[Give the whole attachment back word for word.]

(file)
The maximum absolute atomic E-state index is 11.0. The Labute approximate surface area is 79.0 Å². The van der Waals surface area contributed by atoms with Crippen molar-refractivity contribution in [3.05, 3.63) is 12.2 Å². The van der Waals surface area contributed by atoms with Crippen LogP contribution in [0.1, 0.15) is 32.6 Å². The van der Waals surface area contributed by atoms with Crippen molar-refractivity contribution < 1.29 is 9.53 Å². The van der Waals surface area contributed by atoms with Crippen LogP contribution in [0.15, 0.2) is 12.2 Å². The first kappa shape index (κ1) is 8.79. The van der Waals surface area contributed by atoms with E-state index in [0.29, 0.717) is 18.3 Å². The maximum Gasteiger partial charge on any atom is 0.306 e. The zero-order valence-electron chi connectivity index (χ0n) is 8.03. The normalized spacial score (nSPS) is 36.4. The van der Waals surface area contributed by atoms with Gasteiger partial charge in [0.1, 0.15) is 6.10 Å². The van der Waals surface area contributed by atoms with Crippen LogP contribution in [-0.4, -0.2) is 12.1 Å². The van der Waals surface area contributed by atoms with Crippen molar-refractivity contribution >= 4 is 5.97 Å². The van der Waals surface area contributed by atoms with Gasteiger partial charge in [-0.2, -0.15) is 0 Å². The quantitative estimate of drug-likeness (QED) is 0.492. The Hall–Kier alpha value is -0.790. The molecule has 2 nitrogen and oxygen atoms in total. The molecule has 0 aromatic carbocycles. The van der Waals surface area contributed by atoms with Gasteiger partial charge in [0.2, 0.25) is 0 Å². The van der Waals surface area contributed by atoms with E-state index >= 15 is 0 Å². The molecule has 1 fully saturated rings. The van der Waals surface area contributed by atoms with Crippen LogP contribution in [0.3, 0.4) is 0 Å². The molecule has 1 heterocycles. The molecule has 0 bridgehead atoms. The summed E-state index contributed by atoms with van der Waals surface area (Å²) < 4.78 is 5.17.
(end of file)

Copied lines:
The maximum absolute atomic E-state index is 11.0. The Labute approximate surface area is 79.0 Å². The van der Waals surface area contributed by atoms with Crippen molar-refractivity contribution in [3.05, 3.63) is 12.2 Å². The van der Waals surface area contributed by atoms with Crippen LogP contribution in [0.1, 0.15) is 32.6 Å². The van der Waals surface area contributed by atoms with Crippen molar-refractivity contribution < 1.29 is 9.53 Å². The van der Waals surface area contributed by atoms with Crippen LogP contribution in [0.15, 0.2) is 12.2 Å². The first kappa shape index (κ1) is 8.79. The van der Waals surface area contributed by atoms with E-state index in [0.29, 0.717) is 18.3 Å². The maximum Gasteiger partial charge on any atom is 0.306 e. The zero-order valence-electron chi connectivity index (χ0n) is 8.03. The normalized spacial score (nSPS) is 36.4. The van der Waals surface area contributed by atoms with Gasteiger partial charge in [0.1, 0.15) is 6.10 Å². The van der Waals surface area contributed by atoms with Crippen LogP contribution in [-0.4, -0.2) is 12.1 Å². The van der Waals surface area contributed by atoms with Crippen molar-refractivity contribution >= 4 is 5.97 Å². The van der Waals surface area contributed by atoms with Gasteiger partial charge in [-0.2, -0.15) is 0 Å². The quantitative estimate of drug-likeness (QED) is 0.492. The Hall–Kier alpha value is -0.790. The molecule has 2 nitrogen and oxygen atoms in total. The molecule has 0 aromatic carbocycles. The van der Waals surface area contributed by atoms with Gasteiger partial charge in [0.2, 0.25) is 0 Å². The van der Waals surface area contributed by atoms with E-state index >= 15 is 0 Å². The molecule has 1 fully saturated rings. The van der Waals surface area contributed by atoms with Crippen LogP contribution in [0.3, 0.4) is 0 Å². The molecule has 1 heterocycles. The molecule has 0 bridgehead atoms. The summed E-state index contributed by atoms with van der Waals surface area (Å²) < 4.78 is 5.17.